I stopped in the Hizer Stove company and took a free tour of the business with one of the three older brothers who own this family business. Berne is a small city in Indiana and the majority of the workers were Amish. If you enjoy machine shops, then this is a great gadget type business to visit. Please watch the video.
Andy Lee Graham May 9, 2012
Hitzer Stoves: Hitzer manufactures alternative heating appliances since 1975 by Amish Craftsmanship and are made in the heart of Amish country USA. Hitzer is a leading manufacturer specializing in wood and coal stoves.
View USA Road Trip Map of Visits by Andy Lee Graham HoboTraveler.com in a larger map
Nickname(s): Furniture Capital of Indiana
Coordinates: 40°39′29″N 84°57′15″W
Township Monroe, Wabash
Mayor William (Bill) McKean (R)
Elevation 843 ft (257 m)
Population (2010) 3,999
ZIP codes 46711, 46769
Berne is a city in Monroe and Wabash townships, Adams County, Indiana, United States, 35 miles south of Fort Wayne. The population was 4,150 at the 2000 census. Berne and the surrounding area have become known for their large Amish population.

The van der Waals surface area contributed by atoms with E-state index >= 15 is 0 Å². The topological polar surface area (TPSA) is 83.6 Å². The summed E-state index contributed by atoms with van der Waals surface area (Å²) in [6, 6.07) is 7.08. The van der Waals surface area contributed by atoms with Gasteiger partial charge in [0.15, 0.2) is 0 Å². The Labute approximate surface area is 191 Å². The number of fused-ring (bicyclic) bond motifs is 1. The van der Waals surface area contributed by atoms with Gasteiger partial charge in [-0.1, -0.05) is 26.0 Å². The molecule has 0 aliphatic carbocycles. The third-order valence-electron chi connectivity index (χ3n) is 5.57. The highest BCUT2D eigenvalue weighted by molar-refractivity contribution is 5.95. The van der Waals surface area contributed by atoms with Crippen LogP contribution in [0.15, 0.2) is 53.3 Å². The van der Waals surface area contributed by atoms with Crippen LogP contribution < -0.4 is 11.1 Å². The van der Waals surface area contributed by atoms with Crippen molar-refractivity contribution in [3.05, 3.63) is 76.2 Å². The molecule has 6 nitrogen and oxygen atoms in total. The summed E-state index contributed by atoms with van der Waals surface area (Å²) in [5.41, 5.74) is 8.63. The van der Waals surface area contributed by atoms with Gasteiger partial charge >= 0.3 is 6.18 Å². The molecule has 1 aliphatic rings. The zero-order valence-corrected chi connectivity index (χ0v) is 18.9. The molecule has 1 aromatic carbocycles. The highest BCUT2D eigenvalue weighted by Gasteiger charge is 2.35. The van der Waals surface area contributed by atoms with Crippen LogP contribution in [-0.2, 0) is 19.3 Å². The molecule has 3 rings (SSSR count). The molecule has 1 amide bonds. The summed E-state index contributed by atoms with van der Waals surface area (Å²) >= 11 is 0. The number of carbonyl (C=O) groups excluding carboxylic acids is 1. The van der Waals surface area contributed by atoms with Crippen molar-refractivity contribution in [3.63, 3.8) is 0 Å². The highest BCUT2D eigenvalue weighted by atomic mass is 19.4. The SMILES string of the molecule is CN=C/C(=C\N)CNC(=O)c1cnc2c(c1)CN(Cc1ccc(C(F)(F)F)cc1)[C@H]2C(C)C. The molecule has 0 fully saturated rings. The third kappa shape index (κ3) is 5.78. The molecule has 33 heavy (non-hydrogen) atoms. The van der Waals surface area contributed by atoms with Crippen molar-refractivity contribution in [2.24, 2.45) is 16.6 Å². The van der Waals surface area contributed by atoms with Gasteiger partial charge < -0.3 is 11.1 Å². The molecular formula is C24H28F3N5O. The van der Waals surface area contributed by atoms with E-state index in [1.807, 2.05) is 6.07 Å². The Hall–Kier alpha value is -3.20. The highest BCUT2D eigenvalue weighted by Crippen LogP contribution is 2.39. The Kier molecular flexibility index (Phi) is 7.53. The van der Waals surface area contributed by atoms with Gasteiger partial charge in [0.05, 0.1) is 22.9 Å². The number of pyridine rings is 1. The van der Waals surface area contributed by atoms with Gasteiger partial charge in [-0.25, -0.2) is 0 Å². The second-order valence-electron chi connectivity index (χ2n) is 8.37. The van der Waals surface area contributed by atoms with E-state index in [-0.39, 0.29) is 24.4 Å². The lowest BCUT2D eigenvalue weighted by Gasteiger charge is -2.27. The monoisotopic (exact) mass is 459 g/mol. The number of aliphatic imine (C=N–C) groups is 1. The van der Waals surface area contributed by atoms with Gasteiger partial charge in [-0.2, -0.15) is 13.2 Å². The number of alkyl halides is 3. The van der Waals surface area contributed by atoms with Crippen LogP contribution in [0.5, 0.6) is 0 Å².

Berne was settled in 1852 by seventy devout Mennonite immigrants who came directly from Switzerland, and named the community for the capital of Switzerland. They began the chore of preparing for farming by clearing the land. However, farm markets were severely limited because of treacherous mud roads and distant trade centers. The advent of the railroad was soon to be the answer to the immigrant's prayers. When the Grand Rapids and Indiana Railroad laid plans to construct a rail line through Adams County, two farmers, the Hilty brothers, offered a proposition: they would donate land to the railroad in exchange for the building of a rail depot in the small community. The railroad companies agreed, and the farmers quickly plotted 10 building lots in anticipation of what was to come - more settlers. On Christmas Day, 1871, the first train arrived. This historical event marked the beginning of Berne, which was officially recorded as a community soon after. A steady stream of Swiss and German people came into the area from that train, as did English-speaking migrants, some of which became successful businessmen in the new community. They contributed immensely in the growth of Berne.